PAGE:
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Darwin's frogs

Southern Darwin's frog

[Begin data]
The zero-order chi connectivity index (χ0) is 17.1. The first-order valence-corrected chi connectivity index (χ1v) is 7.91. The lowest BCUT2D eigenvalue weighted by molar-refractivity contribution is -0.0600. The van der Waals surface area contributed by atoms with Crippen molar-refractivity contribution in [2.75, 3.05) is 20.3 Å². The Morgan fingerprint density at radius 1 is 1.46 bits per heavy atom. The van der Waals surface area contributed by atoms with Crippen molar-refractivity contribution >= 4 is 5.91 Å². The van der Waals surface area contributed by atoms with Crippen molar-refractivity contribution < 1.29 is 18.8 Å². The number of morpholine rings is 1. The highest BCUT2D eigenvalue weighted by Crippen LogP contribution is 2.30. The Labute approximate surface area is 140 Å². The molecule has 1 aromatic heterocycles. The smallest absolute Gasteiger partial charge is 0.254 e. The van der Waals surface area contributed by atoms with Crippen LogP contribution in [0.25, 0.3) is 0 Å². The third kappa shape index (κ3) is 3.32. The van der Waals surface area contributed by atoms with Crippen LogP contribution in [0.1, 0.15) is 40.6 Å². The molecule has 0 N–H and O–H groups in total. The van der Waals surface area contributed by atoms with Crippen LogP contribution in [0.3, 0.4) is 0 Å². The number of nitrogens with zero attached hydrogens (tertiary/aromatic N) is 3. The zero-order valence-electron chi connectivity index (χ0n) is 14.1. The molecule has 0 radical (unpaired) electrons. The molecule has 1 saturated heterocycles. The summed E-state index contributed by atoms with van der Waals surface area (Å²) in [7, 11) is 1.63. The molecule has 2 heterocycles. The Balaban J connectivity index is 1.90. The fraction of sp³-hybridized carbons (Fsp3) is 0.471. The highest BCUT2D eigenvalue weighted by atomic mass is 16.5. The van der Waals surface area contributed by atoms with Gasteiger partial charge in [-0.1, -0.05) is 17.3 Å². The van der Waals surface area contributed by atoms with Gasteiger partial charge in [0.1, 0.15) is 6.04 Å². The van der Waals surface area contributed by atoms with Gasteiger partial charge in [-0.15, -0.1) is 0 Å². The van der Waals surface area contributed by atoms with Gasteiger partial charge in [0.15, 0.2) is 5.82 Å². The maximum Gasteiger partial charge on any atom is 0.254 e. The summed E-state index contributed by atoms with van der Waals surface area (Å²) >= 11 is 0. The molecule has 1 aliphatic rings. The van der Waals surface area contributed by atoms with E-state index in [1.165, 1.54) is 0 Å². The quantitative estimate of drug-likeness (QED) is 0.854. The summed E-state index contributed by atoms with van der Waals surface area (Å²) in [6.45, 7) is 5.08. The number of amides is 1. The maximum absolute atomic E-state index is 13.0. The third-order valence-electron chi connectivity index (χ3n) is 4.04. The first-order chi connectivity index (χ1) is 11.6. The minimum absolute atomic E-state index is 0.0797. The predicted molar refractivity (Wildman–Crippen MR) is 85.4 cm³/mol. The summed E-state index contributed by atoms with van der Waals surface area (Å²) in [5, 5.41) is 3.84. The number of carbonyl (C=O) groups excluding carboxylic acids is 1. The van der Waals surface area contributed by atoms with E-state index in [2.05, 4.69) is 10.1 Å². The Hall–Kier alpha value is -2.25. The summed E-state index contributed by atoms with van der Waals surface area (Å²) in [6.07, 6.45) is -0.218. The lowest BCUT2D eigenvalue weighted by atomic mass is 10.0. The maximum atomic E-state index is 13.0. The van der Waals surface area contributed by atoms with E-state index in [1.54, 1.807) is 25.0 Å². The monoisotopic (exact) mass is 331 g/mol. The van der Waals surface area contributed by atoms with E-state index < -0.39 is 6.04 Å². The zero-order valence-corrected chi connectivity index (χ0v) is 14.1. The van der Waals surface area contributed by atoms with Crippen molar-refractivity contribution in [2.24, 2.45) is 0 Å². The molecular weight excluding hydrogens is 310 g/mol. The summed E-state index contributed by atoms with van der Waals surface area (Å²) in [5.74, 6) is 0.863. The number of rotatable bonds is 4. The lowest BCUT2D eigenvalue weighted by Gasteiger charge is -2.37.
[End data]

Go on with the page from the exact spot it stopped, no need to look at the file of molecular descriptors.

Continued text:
The Southern Darwin's frog inhabits the temperate forests of southern Chile and Argentina, latitudinally from Concepción to Aysén. Although they are very similar in appearance to its northern counterpart, this species is fully adapted to the terrestrial life within the native forest, not requiring bodies of water during any of the stages of its life cycle. This is possible because the neomelia of the Southern Darwin's frog is complete: the tadpoles reach the metamorphosis inside the male's vocal sac and are expelled, soon after that, to the forest as small froglets.The Southern Darwin's frog is an incredible animal. This species exhibits a high geographical variation of colouration and body size, although individuals never exceed 4 cm length. In the more seasonal environments of the Andes Mountain, these frogs are larger and are more commonly brown, while in environments that are more climatically stable, such as the Isla de Chiloé, these frogs are smaller and greener. The ventral coloration is totally different from the dorsal one, with a pattern of black and white spots which is unique to each individual, just like a human fingerprint.Like the northern species, the call of the Southern Darwin's frog is a whistling. This call is used by males to attract females, but apparently the females also can emit this call, suggesting a social importance that goes beyond its only use for reproductive purposes.The populations of the Southern Darwin's frog have also shown an alarming decline since the 1980's. Particularly worrisome is the situation of the populations near to Concepción, most of which have been extirpated. In addition to the loss of their habitat, we know that these frogs are highly susceptible to a fungal skin disease of amphibians known as chytridiomycosis. For these reasons, this species is classified as Threatened by Argentinian law and Endangered by Chilean law and by the IUCN red list.

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